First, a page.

I repeat that those who’s minds immediately jump to “rape” need to have a word with themselves.

      I see James has written a piece on it too.


  5. Mason’s comment looked to me to be using the analogy of a marriage proposal. Hard to see it as condoning rape except as a measure of desperation on the part of Dugdale and the Unionist press.

    But if minds work that way, no avoiding it. I once scandalised some acquaintances by referring to the “girl who cain’t (sic) say no” when they failed to pick up the “Oklahoma” reference. (Btw, should that film not be banned since it may be taken to condone rape in this song ?)

    Liked by 1 person

    1. Hi Jim…

      Exactly how I feel.

      Clearly Ms Dugdale will be calling for an immediate bad on Oklahoma.

      The girl in question should immediately undergo some sort of therapy!


    1. I’m not too hot on musical theatre only ever having seen one piece, and then only because Petula Clark was in it.

      The point is well made, even if it was in Jesus Christ Superstar!! 🙂


  6. Looking forward to any of those ‘newspapers’ articles or promotions on St Valentine’s Day.

    ’14th Feb. World looks on in disgust as British newspapers promote stalking and sexual exploitation’.

    Liked by 1 person

    1. LOL. Yes. They’ll have started a whole new puritan trend.

      For heaven’s sake, if the girl at work you fancy turns down an invitation to go for a drink after work, NEVER speak to her again, otherwise you may be on the sex offenders’ register.

      In fact, you should probably just NEVER ask anyone out again. We can all be celibate and the human race can come to an end.

      Well, orangs and cheetahs would be saved, so it’s not all bad.


  7. I perhaps should add that the context for the song mentioned in my original post was a woman who suffered stress because of an inability to say no to additional work tasks, many of which had been body – swerved by more assertive colleagues; nothing to do with sexual mores.

    My mind has also turned to that poor Tarbert widow hounded over many years by Para Handy (even though he was usually afraid that she might say yes to his marriage proposal.)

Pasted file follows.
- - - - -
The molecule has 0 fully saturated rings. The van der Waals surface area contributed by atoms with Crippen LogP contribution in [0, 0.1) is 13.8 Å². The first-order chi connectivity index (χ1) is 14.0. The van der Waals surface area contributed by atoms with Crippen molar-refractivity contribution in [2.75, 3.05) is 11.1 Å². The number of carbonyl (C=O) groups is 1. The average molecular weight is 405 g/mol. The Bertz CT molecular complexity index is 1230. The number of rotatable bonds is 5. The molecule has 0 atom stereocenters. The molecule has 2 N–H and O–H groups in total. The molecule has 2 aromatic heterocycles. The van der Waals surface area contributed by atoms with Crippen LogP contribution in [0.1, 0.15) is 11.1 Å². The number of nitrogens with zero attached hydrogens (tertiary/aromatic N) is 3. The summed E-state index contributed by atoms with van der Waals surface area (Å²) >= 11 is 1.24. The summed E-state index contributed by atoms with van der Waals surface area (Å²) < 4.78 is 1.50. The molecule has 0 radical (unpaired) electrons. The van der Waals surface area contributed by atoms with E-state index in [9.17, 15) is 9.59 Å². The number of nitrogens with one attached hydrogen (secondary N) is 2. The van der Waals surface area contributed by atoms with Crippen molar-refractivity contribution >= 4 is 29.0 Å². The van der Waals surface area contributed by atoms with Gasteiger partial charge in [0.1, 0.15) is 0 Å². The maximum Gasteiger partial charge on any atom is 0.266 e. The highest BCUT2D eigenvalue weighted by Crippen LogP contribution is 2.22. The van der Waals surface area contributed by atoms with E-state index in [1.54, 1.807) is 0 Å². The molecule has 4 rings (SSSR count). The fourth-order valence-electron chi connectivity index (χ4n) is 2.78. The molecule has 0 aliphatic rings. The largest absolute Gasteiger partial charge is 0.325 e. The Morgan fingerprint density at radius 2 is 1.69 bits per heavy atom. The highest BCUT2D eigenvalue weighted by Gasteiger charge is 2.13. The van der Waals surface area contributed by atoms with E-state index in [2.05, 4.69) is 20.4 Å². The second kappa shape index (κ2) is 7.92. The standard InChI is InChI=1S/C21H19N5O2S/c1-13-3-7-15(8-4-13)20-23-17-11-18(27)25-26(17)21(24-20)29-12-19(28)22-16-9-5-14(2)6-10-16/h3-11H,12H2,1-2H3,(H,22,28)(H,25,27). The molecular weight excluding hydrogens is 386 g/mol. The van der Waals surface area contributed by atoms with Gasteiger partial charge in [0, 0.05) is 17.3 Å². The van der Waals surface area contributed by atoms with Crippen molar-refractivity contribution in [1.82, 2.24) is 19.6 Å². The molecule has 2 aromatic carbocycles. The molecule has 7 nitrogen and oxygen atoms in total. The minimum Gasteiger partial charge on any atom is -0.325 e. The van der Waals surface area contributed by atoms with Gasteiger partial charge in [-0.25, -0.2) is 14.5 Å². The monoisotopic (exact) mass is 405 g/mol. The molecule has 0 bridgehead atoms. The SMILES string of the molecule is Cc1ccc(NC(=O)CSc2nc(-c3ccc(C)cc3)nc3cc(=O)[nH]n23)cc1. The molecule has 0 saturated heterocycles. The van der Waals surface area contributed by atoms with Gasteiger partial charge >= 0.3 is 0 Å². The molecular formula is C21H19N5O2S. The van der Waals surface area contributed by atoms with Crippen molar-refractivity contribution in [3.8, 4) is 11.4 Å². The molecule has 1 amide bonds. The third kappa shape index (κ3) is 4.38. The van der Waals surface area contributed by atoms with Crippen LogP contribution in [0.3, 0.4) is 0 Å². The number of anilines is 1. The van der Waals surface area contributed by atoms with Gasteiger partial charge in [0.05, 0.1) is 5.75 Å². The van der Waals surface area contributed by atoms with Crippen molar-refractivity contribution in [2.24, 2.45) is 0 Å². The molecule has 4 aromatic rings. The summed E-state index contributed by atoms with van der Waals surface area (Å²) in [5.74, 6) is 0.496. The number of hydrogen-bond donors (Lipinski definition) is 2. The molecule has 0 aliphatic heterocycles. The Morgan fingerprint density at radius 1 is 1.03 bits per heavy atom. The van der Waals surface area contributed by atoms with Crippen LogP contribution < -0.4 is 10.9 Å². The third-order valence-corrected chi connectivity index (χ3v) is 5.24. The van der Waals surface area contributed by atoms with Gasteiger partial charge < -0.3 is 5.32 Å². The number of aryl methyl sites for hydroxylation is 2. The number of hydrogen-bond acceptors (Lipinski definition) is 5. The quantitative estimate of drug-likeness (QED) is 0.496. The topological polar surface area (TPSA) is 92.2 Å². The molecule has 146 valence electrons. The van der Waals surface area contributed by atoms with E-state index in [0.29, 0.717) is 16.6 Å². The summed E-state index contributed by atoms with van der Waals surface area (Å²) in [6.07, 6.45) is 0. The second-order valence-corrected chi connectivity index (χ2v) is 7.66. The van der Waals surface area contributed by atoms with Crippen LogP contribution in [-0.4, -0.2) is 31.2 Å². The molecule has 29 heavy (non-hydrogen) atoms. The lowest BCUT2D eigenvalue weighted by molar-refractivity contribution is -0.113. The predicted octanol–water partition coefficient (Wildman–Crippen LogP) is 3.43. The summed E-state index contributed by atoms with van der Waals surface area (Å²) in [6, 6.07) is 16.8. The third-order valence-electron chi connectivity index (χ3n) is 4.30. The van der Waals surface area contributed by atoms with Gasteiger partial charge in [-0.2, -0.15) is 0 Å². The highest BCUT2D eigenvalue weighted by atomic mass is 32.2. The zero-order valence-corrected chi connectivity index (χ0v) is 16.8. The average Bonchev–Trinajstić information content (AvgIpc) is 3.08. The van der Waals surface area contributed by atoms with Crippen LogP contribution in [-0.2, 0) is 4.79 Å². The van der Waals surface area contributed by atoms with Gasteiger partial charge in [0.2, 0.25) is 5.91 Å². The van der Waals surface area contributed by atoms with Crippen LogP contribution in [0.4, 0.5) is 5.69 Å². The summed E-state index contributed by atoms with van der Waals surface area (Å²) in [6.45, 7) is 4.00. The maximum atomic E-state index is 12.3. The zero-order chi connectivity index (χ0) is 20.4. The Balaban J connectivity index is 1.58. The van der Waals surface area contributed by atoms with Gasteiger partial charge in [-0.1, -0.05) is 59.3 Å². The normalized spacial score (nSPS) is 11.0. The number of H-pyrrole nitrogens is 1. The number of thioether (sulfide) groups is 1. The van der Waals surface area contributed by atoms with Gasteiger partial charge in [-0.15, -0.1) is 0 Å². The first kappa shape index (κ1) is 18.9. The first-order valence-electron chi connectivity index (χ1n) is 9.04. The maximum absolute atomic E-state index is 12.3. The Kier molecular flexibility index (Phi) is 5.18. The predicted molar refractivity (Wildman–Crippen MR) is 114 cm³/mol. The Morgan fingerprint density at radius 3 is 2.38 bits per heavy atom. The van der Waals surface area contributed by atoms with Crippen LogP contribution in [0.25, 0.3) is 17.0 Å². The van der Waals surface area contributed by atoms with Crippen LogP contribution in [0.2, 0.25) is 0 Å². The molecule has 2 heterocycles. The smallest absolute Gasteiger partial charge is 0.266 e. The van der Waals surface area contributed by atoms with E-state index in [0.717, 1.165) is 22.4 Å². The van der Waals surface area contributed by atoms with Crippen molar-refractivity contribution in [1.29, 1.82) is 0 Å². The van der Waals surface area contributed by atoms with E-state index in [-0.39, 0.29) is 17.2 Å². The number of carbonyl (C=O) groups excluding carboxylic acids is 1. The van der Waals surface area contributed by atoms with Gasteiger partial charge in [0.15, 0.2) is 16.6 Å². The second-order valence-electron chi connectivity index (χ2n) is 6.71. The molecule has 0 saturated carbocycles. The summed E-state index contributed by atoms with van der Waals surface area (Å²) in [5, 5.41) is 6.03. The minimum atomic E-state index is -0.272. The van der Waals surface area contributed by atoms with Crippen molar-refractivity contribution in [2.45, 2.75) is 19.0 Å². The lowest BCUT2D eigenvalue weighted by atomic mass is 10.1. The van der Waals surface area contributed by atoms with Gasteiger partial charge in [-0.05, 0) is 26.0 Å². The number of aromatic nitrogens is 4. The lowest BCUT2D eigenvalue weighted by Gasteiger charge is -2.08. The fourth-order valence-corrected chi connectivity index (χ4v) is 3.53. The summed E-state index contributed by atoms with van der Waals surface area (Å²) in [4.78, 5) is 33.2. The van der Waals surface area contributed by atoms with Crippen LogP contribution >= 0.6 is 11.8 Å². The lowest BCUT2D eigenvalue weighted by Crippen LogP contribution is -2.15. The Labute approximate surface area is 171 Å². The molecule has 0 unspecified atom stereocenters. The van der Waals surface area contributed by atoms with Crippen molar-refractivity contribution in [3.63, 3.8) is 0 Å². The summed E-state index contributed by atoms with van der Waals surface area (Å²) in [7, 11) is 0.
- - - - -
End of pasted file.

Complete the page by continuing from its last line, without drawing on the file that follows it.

8. I am frightened by people whose morality is driven by adherence to a Middle Eastern monothestic religion. Religion had nothing to do with morality – it has to do with religion. In our country, religious extremists should be on their knees begging the forgiveness of decent people – how many lives have they destroyed by their malice? It’s disgusting.

    Liked by 1 person

    1. Tends to be my point of view.

      You don;t have to be religious to be good. You don’t have to be religious to care about people. You may be, but it isn’t necessary, and the two aren’t necessarily connected.


  9. PS. I have only ever voted for independence since I first voted at age 19. Only once did I not vote, and that was when I chose not to vote for John Mason when I lived in Tollcross. I am not denying him his views, but I won’t vote for anyone who seeks to ensure that I, as a gay person, has fewer rights than he does. I thought nationalists were in favour of equality.

    Liked by 1 person

    1. Religions have some bloody funny views (as opposed to practices) when it comes to matters sexual.

      I used to vote Labour, and on a couple of occasions I voted Liberal Democrat. Then I got talking one night to a couple who were both strongly SNP. I hadn’t really thought much about independence, but they opened my eyes.

      Everyone is entitled to their views. I’m sure I probably have some quirky ones.

      I’d not vote for Mason either, any more than I would have voted for Gordon Wilson. They belong in another age.